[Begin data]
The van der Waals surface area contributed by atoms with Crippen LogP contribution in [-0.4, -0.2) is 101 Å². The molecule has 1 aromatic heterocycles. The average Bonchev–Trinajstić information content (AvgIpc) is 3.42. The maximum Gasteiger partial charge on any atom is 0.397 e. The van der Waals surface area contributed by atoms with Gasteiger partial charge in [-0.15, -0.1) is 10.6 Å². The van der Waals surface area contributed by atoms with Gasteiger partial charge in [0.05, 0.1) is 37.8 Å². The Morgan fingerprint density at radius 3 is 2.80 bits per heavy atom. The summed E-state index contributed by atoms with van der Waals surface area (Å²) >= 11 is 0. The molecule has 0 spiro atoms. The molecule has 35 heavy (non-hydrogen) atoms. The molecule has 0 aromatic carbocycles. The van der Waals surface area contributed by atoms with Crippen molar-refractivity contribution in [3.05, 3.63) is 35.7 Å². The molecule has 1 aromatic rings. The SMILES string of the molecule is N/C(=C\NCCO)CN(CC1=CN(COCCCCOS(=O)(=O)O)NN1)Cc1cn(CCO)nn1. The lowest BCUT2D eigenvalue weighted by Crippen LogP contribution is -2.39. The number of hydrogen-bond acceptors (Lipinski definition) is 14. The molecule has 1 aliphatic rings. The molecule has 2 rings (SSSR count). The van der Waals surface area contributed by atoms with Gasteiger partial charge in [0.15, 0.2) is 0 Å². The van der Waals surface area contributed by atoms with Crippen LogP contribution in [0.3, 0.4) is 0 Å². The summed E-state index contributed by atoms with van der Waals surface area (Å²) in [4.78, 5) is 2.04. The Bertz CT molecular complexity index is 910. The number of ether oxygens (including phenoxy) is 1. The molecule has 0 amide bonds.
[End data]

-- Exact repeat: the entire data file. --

The van der Waals surface area contributed by atoms with Crippen LogP contribution in [-0.4, -0.2) is 101 Å². The molecule has 1 aromatic heterocycles. The average Bonchev–Trinajstić information content (AvgIpc) is 3.42. The maximum Gasteiger partial charge on any atom is 0.397 e. The van der Waals surface area contributed by atoms with Gasteiger partial charge in [-0.15, -0.1) is 10.6 Å². The van der Waals surface area contributed by atoms with Gasteiger partial charge in [0.05, 0.1) is 37.8 Å². The Morgan fingerprint density at radius 3 is 2.80 bits per heavy atom. The summed E-state index contributed by atoms with van der Waals surface area (Å²) >= 11 is 0. The molecule has 0 spiro atoms. The molecule has 35 heavy (non-hydrogen) atoms. The molecule has 0 aromatic carbocycles. The van der Waals surface area contributed by atoms with Crippen molar-refractivity contribution in [3.05, 3.63) is 35.7 Å². The molecule has 1 aromatic rings. The SMILES string of the molecule is N/C(=C\NCCO)CN(CC1=CN(COCCCCOS(=O)(=O)O)NN1)Cc1cn(CCO)nn1. The lowest BCUT2D eigenvalue weighted by Crippen LogP contribution is -2.39. The number of hydrogen-bond acceptors (Lipinski definition) is 14. The molecule has 1 aliphatic rings. The molecule has 2 rings (SSSR count). The van der Waals surface area contributed by atoms with Gasteiger partial charge in [0.15, 0.2) is 0 Å². The van der Waals surface area contributed by atoms with Crippen LogP contribution in [0.3, 0.4) is 0 Å². The summed E-state index contributed by atoms with van der Waals surface area (Å²) in [4.78, 5) is 2.04. The Bertz CT molecular complexity index is 910. The number of ether oxygens (including phenoxy) is 1. The molecule has 0 amide bonds.